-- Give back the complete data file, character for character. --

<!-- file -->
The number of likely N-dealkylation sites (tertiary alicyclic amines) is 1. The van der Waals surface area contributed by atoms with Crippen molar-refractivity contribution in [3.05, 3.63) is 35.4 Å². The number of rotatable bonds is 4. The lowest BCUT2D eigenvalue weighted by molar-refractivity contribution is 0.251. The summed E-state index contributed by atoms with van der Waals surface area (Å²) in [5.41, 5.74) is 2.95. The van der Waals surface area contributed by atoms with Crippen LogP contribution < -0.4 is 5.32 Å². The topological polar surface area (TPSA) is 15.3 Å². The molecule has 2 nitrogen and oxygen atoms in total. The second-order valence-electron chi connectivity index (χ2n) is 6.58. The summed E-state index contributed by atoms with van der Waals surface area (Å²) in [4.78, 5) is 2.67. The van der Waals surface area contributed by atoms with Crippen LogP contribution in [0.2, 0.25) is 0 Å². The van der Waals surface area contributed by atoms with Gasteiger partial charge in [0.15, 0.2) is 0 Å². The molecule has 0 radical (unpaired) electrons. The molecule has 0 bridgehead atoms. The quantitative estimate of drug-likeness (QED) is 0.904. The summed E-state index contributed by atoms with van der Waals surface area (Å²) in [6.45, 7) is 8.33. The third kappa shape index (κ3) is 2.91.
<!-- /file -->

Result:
The number of likely N-dealkylation sites (tertiary alicyclic amines) is 1. The van der Waals surface area contributed by atoms with Crippen molar-refractivity contribution in [3.05, 3.63) is 35.4 Å². The number of rotatable bonds is 4. The lowest BCUT2D eigenvalue weighted by molar-refractivity contribution is 0.251. The summed E-state index contributed by atoms with van der Waals surface area (Å²) in [5.41, 5.74) is 2.95. The van der Waals surface area contributed by atoms with Crippen LogP contribution < -0.4 is 5.32 Å². The topological polar surface area (TPSA) is 15.3 Å². The molecule has 2 nitrogen and oxygen atoms in total. The second-order valence-electron chi connectivity index (χ2n) is 6.58. The summed E-state index contributed by atoms with van der Waals surface area (Å²) in [4.78, 5) is 2.67. The van der Waals surface area contributed by atoms with Crippen LogP contribution in [0.2, 0.25) is 0 Å². The van der Waals surface area contributed by atoms with Gasteiger partial charge in [0.15, 0.2) is 0 Å². The molecule has 0 radical (unpaired) electrons. The molecule has 0 bridgehead atoms. The quantitative estimate of drug-likeness (QED) is 0.904. The summed E-state index contributed by atoms with van der Waals surface area (Å²) in [6.45, 7) is 8.33. The third kappa shape index (κ3) is 2.91.